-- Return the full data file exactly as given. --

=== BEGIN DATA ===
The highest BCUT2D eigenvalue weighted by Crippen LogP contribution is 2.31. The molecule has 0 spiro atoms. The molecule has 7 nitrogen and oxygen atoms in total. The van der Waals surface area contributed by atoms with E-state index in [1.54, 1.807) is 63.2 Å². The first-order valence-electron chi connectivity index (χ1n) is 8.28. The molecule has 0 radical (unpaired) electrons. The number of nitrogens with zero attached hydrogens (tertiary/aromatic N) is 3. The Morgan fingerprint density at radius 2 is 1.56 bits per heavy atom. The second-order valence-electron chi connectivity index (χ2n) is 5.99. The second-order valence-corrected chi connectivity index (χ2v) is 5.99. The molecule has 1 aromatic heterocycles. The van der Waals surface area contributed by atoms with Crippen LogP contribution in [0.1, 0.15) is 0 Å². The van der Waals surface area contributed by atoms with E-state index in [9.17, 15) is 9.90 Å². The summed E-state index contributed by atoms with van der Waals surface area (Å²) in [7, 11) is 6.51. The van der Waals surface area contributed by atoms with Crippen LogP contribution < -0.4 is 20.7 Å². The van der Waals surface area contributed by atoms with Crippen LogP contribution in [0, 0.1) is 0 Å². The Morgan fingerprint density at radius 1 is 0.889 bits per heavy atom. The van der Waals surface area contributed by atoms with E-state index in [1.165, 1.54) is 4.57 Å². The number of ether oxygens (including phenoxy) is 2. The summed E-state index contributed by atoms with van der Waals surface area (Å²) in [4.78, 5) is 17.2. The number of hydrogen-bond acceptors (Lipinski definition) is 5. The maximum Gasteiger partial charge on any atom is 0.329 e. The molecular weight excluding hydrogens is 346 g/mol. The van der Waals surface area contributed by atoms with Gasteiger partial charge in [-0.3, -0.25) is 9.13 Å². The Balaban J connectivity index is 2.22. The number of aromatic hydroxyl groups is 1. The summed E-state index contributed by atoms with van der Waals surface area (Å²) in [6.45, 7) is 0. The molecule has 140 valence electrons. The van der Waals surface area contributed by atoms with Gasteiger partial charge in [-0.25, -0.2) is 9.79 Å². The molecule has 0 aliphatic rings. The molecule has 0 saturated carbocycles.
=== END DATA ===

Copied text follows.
The highest BCUT2D eigenvalue weighted by Crippen LogP contribution is 2.31. The molecule has 0 spiro atoms. The molecule has 7 nitrogen and oxygen atoms in total. The van der Waals surface area contributed by atoms with E-state index in [1.54, 1.807) is 63.2 Å². The first-order valence-electron chi connectivity index (χ1n) is 8.28. The molecule has 0 radical (unpaired) electrons. The number of nitrogens with zero attached hydrogens (tertiary/aromatic N) is 3. The Morgan fingerprint density at radius 2 is 1.56 bits per heavy atom. The second-order valence-electron chi connectivity index (χ2n) is 5.99. The second-order valence-corrected chi connectivity index (χ2v) is 5.99. The molecule has 1 aromatic heterocycles. The van der Waals surface area contributed by atoms with Crippen LogP contribution in [0.1, 0.15) is 0 Å². The van der Waals surface area contributed by atoms with E-state index in [9.17, 15) is 9.90 Å². The summed E-state index contributed by atoms with van der Waals surface area (Å²) in [7, 11) is 6.51. The van der Waals surface area contributed by atoms with Crippen LogP contribution < -0.4 is 20.7 Å². The van der Waals surface area contributed by atoms with Crippen LogP contribution in [0, 0.1) is 0 Å². The Morgan fingerprint density at radius 1 is 0.889 bits per heavy atom. The van der Waals surface area contributed by atoms with E-state index in [1.165, 1.54) is 4.57 Å². The number of ether oxygens (including phenoxy) is 2. The summed E-state index contributed by atoms with van der Waals surface area (Å²) in [4.78, 5) is 17.2. The number of hydrogen-bond acceptors (Lipinski definition) is 5. The maximum Gasteiger partial charge on any atom is 0.329 e. The molecular weight excluding hydrogens is 346 g/mol. The van der Waals surface area contributed by atoms with Gasteiger partial charge in [-0.3, -0.25) is 9.13 Å². The Balaban J connectivity index is 2.22. The number of aromatic hydroxyl groups is 1. The summed E-state index contributed by atoms with van der Waals surface area (Å²) in [6.45, 7) is 0. The molecule has 140 valence electrons. The van der Waals surface area contributed by atoms with Gasteiger partial charge in [-0.25, -0.2) is 9.79 Å². The molecule has 0 aliphatic rings. The molecule has 0 saturated carbocycles.